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Long shifts, nights on call lead to depression and burnout in surgeons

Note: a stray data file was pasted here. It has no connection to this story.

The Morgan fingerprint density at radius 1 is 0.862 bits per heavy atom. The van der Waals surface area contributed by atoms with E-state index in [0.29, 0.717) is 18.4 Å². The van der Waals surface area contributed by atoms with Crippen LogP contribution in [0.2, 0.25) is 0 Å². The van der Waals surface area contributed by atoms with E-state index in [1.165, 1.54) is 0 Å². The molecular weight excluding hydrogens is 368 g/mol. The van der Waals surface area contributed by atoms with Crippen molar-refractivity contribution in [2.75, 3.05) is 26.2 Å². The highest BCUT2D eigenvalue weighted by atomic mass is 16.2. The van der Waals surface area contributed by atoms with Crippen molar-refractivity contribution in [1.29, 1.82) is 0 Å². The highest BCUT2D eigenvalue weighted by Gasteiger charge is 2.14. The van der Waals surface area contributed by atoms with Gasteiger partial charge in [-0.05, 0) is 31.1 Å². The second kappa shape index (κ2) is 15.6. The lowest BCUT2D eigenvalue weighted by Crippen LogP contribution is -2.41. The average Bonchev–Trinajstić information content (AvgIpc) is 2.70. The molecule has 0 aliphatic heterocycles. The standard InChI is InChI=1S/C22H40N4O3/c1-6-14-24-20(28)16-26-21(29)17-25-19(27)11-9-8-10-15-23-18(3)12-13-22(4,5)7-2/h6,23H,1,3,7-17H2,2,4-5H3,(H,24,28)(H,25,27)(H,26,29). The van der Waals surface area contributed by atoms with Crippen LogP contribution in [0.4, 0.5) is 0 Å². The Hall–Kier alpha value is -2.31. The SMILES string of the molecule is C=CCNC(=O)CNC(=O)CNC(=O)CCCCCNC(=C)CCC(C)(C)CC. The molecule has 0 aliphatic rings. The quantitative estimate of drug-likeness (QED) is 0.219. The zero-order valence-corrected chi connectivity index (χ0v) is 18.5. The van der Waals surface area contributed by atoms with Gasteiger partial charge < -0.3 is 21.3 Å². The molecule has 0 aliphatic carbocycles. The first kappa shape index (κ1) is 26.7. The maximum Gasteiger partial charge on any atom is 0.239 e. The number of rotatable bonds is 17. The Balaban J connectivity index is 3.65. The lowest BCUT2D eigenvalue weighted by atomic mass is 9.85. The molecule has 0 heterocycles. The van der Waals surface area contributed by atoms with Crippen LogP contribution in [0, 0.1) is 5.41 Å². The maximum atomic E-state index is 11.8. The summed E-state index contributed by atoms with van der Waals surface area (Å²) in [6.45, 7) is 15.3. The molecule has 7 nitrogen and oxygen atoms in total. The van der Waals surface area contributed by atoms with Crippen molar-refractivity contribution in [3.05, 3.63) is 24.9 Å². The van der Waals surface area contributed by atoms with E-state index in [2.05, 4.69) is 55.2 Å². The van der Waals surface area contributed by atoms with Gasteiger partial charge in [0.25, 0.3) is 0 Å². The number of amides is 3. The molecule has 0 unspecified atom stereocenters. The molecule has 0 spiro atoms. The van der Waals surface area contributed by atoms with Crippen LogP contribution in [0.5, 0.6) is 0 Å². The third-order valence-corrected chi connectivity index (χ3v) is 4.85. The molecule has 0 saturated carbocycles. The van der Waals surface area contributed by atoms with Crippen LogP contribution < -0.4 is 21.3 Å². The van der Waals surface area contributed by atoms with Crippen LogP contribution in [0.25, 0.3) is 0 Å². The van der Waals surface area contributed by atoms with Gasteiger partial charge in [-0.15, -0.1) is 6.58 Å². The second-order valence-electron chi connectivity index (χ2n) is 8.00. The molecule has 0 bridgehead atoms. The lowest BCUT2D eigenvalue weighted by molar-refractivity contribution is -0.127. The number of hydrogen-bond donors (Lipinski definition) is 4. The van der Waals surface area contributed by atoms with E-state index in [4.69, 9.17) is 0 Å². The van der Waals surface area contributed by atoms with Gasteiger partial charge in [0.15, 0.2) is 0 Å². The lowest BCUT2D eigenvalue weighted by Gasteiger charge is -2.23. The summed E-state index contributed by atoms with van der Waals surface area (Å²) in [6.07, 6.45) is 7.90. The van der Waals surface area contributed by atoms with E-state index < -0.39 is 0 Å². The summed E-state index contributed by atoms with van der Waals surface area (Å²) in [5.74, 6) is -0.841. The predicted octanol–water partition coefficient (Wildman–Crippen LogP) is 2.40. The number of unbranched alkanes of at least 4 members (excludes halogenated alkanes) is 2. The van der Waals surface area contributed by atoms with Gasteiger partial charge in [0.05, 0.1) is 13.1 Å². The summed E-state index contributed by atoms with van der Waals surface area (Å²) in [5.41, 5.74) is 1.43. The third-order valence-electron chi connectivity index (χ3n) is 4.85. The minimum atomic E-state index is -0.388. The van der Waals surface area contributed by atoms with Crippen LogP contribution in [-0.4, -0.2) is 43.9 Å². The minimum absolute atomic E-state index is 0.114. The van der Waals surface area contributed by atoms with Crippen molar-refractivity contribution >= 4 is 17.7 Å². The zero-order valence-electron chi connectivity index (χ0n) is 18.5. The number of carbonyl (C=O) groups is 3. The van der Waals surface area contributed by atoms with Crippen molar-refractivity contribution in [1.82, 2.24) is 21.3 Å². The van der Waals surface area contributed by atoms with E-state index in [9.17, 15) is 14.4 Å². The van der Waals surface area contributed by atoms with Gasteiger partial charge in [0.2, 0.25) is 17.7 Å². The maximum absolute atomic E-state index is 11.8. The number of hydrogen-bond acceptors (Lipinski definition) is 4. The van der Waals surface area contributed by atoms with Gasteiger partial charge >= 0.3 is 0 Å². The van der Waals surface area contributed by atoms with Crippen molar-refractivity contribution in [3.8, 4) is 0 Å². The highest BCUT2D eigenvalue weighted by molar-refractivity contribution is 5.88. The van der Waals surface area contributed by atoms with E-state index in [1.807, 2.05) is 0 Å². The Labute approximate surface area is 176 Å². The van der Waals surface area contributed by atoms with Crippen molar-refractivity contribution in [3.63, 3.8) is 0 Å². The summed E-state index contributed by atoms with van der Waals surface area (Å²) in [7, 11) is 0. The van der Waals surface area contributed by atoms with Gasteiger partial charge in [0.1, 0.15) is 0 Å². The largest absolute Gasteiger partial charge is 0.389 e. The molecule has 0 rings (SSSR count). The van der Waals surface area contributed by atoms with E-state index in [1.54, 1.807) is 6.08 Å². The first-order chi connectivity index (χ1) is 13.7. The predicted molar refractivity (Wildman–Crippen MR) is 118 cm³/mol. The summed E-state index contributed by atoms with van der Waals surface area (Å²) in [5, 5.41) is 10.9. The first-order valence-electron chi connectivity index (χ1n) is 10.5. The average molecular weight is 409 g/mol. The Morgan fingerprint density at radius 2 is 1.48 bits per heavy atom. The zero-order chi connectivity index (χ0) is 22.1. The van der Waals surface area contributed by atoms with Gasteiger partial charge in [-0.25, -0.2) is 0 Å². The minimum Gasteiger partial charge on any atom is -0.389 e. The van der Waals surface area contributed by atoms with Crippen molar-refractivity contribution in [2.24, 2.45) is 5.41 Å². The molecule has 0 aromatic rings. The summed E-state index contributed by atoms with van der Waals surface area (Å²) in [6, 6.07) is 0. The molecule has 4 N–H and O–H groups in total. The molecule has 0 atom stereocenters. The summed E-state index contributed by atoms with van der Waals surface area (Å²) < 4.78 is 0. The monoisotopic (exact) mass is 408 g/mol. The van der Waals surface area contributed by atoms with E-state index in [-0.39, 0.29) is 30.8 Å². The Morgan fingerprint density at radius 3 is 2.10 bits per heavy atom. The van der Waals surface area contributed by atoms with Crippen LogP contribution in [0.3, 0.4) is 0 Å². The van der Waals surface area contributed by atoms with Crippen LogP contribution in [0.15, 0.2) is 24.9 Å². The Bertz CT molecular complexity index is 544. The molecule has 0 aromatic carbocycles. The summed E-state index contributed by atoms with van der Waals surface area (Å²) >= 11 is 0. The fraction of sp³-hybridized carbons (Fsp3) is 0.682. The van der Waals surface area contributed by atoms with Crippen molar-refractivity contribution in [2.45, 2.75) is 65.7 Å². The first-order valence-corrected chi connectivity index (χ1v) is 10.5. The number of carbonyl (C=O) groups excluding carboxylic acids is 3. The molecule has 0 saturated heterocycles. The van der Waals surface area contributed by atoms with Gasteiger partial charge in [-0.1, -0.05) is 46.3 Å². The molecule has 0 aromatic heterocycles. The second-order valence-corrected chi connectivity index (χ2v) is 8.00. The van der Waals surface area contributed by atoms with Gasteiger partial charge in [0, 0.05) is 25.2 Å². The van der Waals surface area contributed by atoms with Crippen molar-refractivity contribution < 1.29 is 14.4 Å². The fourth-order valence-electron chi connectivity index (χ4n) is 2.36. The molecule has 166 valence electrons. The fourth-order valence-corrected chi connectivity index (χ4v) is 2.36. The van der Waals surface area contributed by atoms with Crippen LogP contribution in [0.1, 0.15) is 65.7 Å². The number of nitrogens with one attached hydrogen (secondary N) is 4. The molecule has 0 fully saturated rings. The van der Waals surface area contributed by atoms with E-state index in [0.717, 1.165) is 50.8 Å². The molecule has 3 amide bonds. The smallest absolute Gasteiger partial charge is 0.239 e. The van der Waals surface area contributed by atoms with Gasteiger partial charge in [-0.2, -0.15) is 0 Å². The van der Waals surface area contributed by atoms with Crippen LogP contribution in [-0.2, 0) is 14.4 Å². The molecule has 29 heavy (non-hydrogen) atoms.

The more hours surgeons work each week, the more depressed and burned out they are, according to newly published survey data. Surgeons working 80 hours or more a week had the most problems. Nearly 40% reported being depressed, and more than 10% said they made a major medical error in the last three months, said the study, published in the November Journal of the American College of Surgeons. Nearly two-thirds of the surgeons who worked 80 hours a week said they had conflicts between work and personal obligations in the last three weeks. "There was a highly significant correlation with increasing hours and increasing nights on call associated with a detrimental impact on surgeons in almost every setting, both professionally and personally," said the study, based on a 2008 survey of 7,905 U.S. surgeons. "These trends were statistically significant in virtually every parameter surveyed: increased burnout rate, decreased quality of life, decreased career satisfaction, and increased work and home conflict." Trauma, cardiovascular and transplant surgeons worked the most hours, while transplant, cardiovascular and urological surgeons reported the most nights on call. About a third of surgeons worked fewer than 60 hours a week, compared with 45% who worked between 60 and 80 hours, and 17% who logged more than 80 hours weekly. Despite the connection between hours worked, burnout and medical mistakes, two-thirds of the surgeons surveyed objected to outside regulations on work hours. Accreditation Council for Graduate Medical Education standards set to take effect July 2011 restrict first-year residents to 16-hour shifts, while other residents can still log 28 consecutive hours of work, down from 30 under the 2003 limits. "Complications will happen whether a physician is depressed or burned out or not," said Julie A. Freischlag, MD, senior investigator of the study (www.ncbi.nlm.nih.gov/pubmed/20851643/). "But burnout makes you treat patients less like people and more like objects. If you're not depressed or burned out, you will take better care of people and be a more sensitive and caring doctor." A key to preventing burnout is to better train physicians on how to manage work-home conflicts and take the time they need to restore themselves after long workweeks and nights on call, said Dr. Freischlag, a vascular surgeon who chairs the Dept. of Surgery at Johns Hopkins Hospital in Baltimore. "We need to teach people at a younger age how to integrate their lifestyle -- we all need to be reminded to do that," she said. "When we trained back in the '80s, people didn't talk about this. Now it's perfectly appropriate to talk about this so people can put it in their repertoire for the rest of their lives, to get the freedom of how to set up your life and how to make it work." The full and original article can be found here: http://www.ama-assn.org/amednews/2010/11/15/prse1119.htm
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